To determine CLR and purchase likelihood, a store’s historical data is modeled and then model parameters are applied to individual users. The model considers classic RFM attributes as well as customer segmentation demographics. Some attributes used in the model include:
- Customer age
- How recently the customer has purchased
- How often the customer has purchased
- Total amount the customer has spent
- Customer engagement in promotional events
A customer’s purchase likelihood and corresponding CLR can change based on their attributes and activity. For instance, if a customer makes a new purchase then their CLR will increase both for their historical value and for what we expect them to spend in the future. New predictions are updated weekly and include both new customers over that time period and updated estimates of existing customers.
Segmentation actions from predictive data should be used at a grouping level. For example, you may want to target all customers who have a predicted repurchase percentage between 65% and 75%. This segment can be further spliced by user attributes, such as geographic location or demographics, and can be combined with RFM analysis to generate detailed segments of your data.
Because an idea of future behavior is built into the statistics, one of the most powerful levers of prediction analysis is that it can be used for evaluating the outcome of retargeting events. For example, imagine a company used the purchase likelihood slice mentioned above (repurchase likelihood between 65% and 75%), held out a portion of the segment to calibrate evaluation, and then ran a retargeting campaign for those customers. At the end of the campaign, they can test whether the initial segments stayed true to their predictions—they were expected to repurchase between 65% and 75%—and then compare those with the group that got the campaign (see caveats below). The delta between these two groups is the efficiency measure of the campaign. Relatedly, the delta between the CLR of the two groups at the end of the campaign is the increase in total expected revenue and can be compared to the cost of the campaign to calculate ROI.
Evaluation of the accuracy of the predictive models is achieved using an out of sample strategy where we hold out a certain portion of the data, make predictions using the training data, and then evaluate how accurate our models were in predicting the evaluation period.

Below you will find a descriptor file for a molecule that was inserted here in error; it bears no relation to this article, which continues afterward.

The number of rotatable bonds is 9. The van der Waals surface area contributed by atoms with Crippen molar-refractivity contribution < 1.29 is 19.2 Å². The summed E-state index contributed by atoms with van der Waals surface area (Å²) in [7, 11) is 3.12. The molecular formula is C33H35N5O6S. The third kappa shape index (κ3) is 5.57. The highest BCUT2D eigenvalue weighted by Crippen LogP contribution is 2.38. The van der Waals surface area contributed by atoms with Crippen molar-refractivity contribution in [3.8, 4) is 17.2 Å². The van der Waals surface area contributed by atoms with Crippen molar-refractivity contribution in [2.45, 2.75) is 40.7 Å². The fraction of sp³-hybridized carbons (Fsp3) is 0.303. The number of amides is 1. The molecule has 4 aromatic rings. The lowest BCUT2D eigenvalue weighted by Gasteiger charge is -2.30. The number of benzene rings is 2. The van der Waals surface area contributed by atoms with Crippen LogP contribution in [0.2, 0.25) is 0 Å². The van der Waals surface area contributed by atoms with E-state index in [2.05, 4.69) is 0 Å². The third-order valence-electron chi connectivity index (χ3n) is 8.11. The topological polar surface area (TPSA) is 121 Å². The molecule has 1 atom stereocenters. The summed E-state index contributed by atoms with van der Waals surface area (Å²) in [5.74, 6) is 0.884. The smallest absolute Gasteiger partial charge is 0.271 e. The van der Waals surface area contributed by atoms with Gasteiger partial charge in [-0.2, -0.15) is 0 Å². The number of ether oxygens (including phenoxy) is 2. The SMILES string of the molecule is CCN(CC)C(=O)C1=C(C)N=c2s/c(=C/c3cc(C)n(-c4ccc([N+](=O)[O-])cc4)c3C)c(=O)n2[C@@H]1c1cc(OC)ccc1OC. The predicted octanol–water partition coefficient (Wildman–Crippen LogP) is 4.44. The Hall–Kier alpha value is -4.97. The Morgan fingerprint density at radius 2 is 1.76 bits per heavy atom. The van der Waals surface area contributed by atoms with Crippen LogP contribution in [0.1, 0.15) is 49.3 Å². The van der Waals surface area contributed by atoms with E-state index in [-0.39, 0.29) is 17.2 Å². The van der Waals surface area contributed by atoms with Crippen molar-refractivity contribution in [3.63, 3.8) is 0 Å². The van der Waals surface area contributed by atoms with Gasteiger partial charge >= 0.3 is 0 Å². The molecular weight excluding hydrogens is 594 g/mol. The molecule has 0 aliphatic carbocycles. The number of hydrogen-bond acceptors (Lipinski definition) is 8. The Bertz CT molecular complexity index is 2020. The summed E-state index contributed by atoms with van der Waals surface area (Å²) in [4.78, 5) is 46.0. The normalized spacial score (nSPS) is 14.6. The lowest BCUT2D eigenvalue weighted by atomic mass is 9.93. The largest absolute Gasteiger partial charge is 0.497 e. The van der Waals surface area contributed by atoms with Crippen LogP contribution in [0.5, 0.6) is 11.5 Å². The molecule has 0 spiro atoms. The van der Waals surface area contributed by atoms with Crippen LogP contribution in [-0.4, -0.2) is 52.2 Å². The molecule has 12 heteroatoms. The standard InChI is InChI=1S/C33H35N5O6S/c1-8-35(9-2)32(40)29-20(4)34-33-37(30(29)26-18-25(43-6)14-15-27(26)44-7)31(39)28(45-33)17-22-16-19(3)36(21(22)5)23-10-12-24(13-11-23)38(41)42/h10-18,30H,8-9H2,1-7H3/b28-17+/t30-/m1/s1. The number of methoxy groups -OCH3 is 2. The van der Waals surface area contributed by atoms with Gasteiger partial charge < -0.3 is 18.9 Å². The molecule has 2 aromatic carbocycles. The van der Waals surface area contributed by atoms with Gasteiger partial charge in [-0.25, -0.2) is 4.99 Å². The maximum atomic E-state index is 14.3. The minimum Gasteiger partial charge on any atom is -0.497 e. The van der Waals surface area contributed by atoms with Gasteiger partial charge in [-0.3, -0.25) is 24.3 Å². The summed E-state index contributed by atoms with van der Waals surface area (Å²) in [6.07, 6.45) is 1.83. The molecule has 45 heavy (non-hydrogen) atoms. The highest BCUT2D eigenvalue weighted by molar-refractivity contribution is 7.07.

For example, a customer level view of our training and evaluation data is in the graph below.
Model Evaluation: Customer First and Subsequent Purchases
The graph above represents how we use historical data to train models to predict the future purchases.
It is important to note that our models—like all statistical models—cannot perfectly predict the future. Many variables are beyond the control of any store, e.g., macroeconomic influences and ever-changing customer preferences. There are also variables within a store’s control—changes in marketing spend, promotion, price changes, product catalog changes—that Chord has no knowledge of and, therefore, cannot account for in its models.
However, our models use stores’ historical variation to make predictions capturing trends in customer behavior. Batches run at regular intervals to keep predictions fresh and leverage as much data as we have access to deliver the most accurate predictions possible.
To find these new features:
Navigate to chord.looker.com and sign in
Click into the Autonomy Reports (or Performance Reports) folder
Click into the Autonomy Predictive Reports [Beta] folder (or the Performance Predictive Reports [Beta] folder) to access the dashboard tile below, which includes the predictive tiles
To open the Users Explore including the new predictive fields, click the Explore link at the top of the menu on the left side of the screen
Click to select and open the Users Explore
Within the Users Explore, click down arrows or group names on the left menu to display the new predictive fields that can be added to the Explore as fields, filters, or pivot points
Q: How often is this refreshed / how up to date are the predictions?
A: Predictions are updated weekly and include both new customers over that time period and updated estimates of existing customers
Q: How far out are the predictions cast?
A: Two years
Q: Is the predicted revenue gross or net?
A: Our predictions use net revenue.
Q: Can I filter out / normalize customer lifetime revenue? If we had an initial launch sale or a big holiday promotion, I’d like to exclude those transactions and users from the data set because they’ll skew the averages.
A: There are no easy controls available for this right now, but Looker’s baked-in filters allow for lots of customization by filtering on date, repeat purchase vs. first-time purchase, promo code applied, etc.
Q: Is there a glossary for reference?
A: Check out our CLR and RFM data table legend